But, yes, I think what people often underappreciate, because they look at us relative to other industries, other industries you see share moving across different players within a relatively static industry and the pie that gets defined and it’s growing for payments globally, I think is growing more rapidly than anyone is expecting and that’s at the core of what we mean when we talk about a secular shift.
That’s great. That’s good to hear. This far along, you still see - have that conviction. If I could shift back to Europe quickly, Visa Europe has obviously gone well for the company. The accretion is coming better. I think the conversions are just effectively done at this point. And now, there is this argument will okay, Visa can shift offensive and take more share in credit and cross border. But at the same time if I look at markets like the UK, you’ve got MasterCard has come in and want to deal I think it was with Santander for potentially 10% of the debit market than the UK. So, like, do you really feel and have high conviction that now that Visa Europe is part of the public company that you can be more aggressive and gain share in those markets?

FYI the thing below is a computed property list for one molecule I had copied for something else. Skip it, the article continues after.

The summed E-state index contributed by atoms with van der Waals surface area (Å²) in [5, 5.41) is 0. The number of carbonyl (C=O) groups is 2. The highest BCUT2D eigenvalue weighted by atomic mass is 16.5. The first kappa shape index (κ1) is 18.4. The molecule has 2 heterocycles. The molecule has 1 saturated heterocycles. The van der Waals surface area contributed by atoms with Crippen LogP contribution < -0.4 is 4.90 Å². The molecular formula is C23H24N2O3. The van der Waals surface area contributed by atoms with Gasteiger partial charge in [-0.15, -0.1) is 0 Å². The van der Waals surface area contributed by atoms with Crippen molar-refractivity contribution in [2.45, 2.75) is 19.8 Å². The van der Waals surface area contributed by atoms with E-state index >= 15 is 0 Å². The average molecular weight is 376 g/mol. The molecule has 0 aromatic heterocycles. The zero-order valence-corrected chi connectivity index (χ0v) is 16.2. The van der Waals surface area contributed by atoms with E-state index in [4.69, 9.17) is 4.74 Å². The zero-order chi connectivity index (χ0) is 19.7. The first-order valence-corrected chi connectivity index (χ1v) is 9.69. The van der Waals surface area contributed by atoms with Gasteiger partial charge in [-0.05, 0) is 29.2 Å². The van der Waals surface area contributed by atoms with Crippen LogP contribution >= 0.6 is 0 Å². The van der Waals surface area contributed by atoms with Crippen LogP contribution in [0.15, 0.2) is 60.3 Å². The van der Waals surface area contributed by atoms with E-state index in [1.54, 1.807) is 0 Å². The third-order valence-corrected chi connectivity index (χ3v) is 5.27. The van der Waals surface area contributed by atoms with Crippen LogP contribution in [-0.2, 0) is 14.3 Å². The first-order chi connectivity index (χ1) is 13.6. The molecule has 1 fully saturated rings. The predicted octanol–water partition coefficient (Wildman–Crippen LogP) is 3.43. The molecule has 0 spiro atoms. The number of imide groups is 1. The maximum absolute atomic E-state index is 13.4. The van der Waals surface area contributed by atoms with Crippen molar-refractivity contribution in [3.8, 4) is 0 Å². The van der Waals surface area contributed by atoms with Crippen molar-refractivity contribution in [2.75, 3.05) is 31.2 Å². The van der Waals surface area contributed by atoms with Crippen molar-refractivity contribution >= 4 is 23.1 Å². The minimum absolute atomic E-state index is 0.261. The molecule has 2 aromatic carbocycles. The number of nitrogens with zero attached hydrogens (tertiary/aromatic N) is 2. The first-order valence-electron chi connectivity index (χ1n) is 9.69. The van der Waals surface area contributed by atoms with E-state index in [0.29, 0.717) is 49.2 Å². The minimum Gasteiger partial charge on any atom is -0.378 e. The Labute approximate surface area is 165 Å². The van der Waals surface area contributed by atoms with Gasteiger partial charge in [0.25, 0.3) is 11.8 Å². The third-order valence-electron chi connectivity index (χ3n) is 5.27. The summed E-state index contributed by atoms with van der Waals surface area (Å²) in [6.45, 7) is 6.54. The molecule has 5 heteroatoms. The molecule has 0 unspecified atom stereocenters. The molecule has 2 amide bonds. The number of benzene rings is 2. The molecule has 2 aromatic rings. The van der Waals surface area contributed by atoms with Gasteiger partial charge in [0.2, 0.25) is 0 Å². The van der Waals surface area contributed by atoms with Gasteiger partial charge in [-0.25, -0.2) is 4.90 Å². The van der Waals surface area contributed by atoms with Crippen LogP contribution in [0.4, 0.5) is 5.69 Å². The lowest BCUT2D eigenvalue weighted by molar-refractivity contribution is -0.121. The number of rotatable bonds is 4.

Look, we are very happy with how things have gone with Europe. I think it’s gone better than we expected. You are right, it was important for us to transition hundreds of clients in Europe into – with whom we had direct contracts and move them into a different commercial framework and then we’ve done that successfully.
You will invariably, when you renegotiate a large number of contracts as we have in Europe, you’ll lose some and Santander was a tough loss. But it’s one that didn’t surprise us entirely. Santander globally outside of the UK was almost exclusively MasterCard. So, we were hoping to retain it. We gave it our best shot. But the loss to us was more, I think reflective of a broader global relationship with Santander had with MasterCard have - has with MasterCard.
But when I look at the business in Europe, yes, there is an opportunity for us to invest in credit and commercial and some of elements of digital and innovation that we believe and we know we are underinvested and when Europe was a bank owned association and that definitely represents an opportunity for us.